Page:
By Tim Zanni
More than half of the business leaders in KPMG’s annual global technology industry innovation survey said that the innovation center of world is likely to move from Silicon Valley in the next four years.
This is the first time that we’ve asked the question that the response has been over 50 percent (specifically it’s 58 percent).
Silicon Valley’s world renowned ecosystem is being weighed against dynamics such as an overburdened infrastructure, high cost of living and questions about tech industry culture in Silicon Valley. It’s why in the U.S. we see tech companies making high-profile investments in cities such as New York, Washington D.C. and Austin – all of which rose in the eyes of tech leaders globally as they ranked the cities that will emerge as a top tech innovation hub outside of Silicon Valley over the next four years.
Additionally, the responses from the leaders align with the continuing decentralization of technology innovation as companies and cities globally continue to increase investments in tech. Other notable risers included Taipei and Paris.
Here’s the list of the top 15 cities; a global cross-section dominated by the U.S. and Asia Pacific. I thought it was noteworthy that New York jumped to number one after ranking third last year.
1. New York
3. Tokyo and London (tied)
5. Shanghai and Taipei (tied)
9. Boston and Austin (tied)
12. Hong Kong SAR
13. Washington, D.C.
14. Paris, France
15. Tel Aviv, Israel
These rankings are the perception of the 740 technology industry leaders surveyed globally, which provide for an interesting comparison alongside four publicly available data-driven indices. Together, they offer additional insight into the prospects for these technology innovation hubs. For example, New York placed in the Top 2 in three of the five indices, reinforcing the city’s position in KPMG’s survey. Berlin was ranked between 11th and 18th in the five rankings, showing the most consistency and strong potential as a tech innovation hub.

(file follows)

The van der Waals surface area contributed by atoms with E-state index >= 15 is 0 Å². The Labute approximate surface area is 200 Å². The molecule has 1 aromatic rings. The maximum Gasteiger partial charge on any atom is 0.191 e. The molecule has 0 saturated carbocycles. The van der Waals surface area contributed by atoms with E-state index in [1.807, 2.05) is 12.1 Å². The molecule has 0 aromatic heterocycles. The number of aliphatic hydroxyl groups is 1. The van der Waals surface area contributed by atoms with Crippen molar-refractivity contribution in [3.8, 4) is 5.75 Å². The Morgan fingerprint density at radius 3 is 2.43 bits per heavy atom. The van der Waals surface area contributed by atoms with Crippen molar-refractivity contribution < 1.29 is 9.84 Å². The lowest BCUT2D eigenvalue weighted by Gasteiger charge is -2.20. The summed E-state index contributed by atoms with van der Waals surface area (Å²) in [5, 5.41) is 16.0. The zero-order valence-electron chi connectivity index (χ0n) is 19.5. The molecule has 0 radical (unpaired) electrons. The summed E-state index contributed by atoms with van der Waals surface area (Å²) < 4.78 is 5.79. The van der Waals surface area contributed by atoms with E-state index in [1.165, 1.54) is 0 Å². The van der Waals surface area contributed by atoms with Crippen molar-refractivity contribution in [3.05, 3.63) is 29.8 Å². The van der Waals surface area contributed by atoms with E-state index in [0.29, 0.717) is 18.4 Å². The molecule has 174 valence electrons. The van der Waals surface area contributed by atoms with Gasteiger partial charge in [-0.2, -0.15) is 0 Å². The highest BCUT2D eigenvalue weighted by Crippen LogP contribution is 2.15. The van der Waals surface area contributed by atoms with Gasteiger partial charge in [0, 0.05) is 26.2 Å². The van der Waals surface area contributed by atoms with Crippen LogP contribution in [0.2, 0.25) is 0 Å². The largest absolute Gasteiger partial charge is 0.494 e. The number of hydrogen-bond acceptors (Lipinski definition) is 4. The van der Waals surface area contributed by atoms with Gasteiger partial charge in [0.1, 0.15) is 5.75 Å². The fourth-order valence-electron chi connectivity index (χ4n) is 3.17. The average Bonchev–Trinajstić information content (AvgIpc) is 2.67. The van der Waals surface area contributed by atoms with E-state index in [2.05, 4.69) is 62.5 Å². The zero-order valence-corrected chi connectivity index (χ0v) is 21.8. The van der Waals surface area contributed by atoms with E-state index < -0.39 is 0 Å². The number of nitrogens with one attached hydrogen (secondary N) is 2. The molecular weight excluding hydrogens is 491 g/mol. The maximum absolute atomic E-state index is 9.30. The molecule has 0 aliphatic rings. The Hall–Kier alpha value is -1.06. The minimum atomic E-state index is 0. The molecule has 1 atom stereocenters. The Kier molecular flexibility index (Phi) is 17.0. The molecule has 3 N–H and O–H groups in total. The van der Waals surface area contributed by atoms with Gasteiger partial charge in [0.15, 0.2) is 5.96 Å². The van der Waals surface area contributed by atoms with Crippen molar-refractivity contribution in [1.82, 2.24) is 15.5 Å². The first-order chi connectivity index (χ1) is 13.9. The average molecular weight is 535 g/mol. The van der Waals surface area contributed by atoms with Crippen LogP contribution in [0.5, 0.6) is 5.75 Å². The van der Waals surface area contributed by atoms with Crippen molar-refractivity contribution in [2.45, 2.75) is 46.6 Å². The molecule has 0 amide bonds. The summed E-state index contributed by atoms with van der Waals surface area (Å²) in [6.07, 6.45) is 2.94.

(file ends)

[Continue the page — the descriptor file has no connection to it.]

As these cities seek to continue their climb to become a top tech hub on the same level as Silicon Valley, they will aim to replicate the strengths and benefit from the lessons of Silicon Valley. Whether one or some of them indeed surpass Silicon Valley remains to be seen.
Today, Silicon Valley maintains its position as the tech innovation leader. Consider, for example, the number of automobile companies that have set up shop in Silicon Valley to drive their autonomous vehicle technology development. The Valley-based tech giants also are expanding in their home region, as well as in other areas as I stated earlier.
Still, the fact that more than half of the technology industry leaders surveyed believe the tech innovation center of the world will move adds to the sense of urgency among all stakeholders in Silicon Valley to continue to build on key strengths and pursue solutions to the factors that contribute to talent, knowledge and startups going elsewhere.
For more information or to arrange an interview, please contact Mike Alva or Barbara Mednick.